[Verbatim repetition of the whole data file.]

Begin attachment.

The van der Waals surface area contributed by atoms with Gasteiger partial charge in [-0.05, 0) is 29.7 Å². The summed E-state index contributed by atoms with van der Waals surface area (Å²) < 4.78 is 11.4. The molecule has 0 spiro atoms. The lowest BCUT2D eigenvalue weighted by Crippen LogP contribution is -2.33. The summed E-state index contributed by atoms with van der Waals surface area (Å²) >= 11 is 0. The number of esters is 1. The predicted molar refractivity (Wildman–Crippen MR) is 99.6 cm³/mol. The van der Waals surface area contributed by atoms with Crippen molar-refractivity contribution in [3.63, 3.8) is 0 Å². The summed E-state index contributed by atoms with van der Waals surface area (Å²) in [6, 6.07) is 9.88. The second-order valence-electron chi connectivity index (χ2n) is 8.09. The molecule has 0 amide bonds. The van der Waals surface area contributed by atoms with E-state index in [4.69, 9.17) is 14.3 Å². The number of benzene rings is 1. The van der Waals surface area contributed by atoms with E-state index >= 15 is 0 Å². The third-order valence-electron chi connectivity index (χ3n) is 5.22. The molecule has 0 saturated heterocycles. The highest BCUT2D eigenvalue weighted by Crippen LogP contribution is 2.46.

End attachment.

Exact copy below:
The van der Waals surface area contributed by atoms with Gasteiger partial charge in [-0.05, 0) is 29.7 Å². The summed E-state index contributed by atoms with van der Waals surface area (Å²) < 4.78 is 11.4. The molecule has 0 spiro atoms. The lowest BCUT2D eigenvalue weighted by Crippen LogP contribution is -2.33. The summed E-state index contributed by atoms with van der Waals surface area (Å²) >= 11 is 0. The number of esters is 1. The predicted molar refractivity (Wildman–Crippen MR) is 99.6 cm³/mol. The van der Waals surface area contributed by atoms with Crippen molar-refractivity contribution in [3.63, 3.8) is 0 Å². The summed E-state index contributed by atoms with van der Waals surface area (Å²) in [6, 6.07) is 9.88. The second-order valence-electron chi connectivity index (χ2n) is 8.09. The molecule has 0 amide bonds. The van der Waals surface area contributed by atoms with E-state index in [4.69, 9.17) is 14.3 Å². The number of benzene rings is 1. The van der Waals surface area contributed by atoms with E-state index >= 15 is 0 Å². The third-order valence-electron chi connectivity index (χ3n) is 5.22. The molecule has 0 saturated heterocycles. The highest BCUT2D eigenvalue weighted by Crippen LogP contribution is 2.46.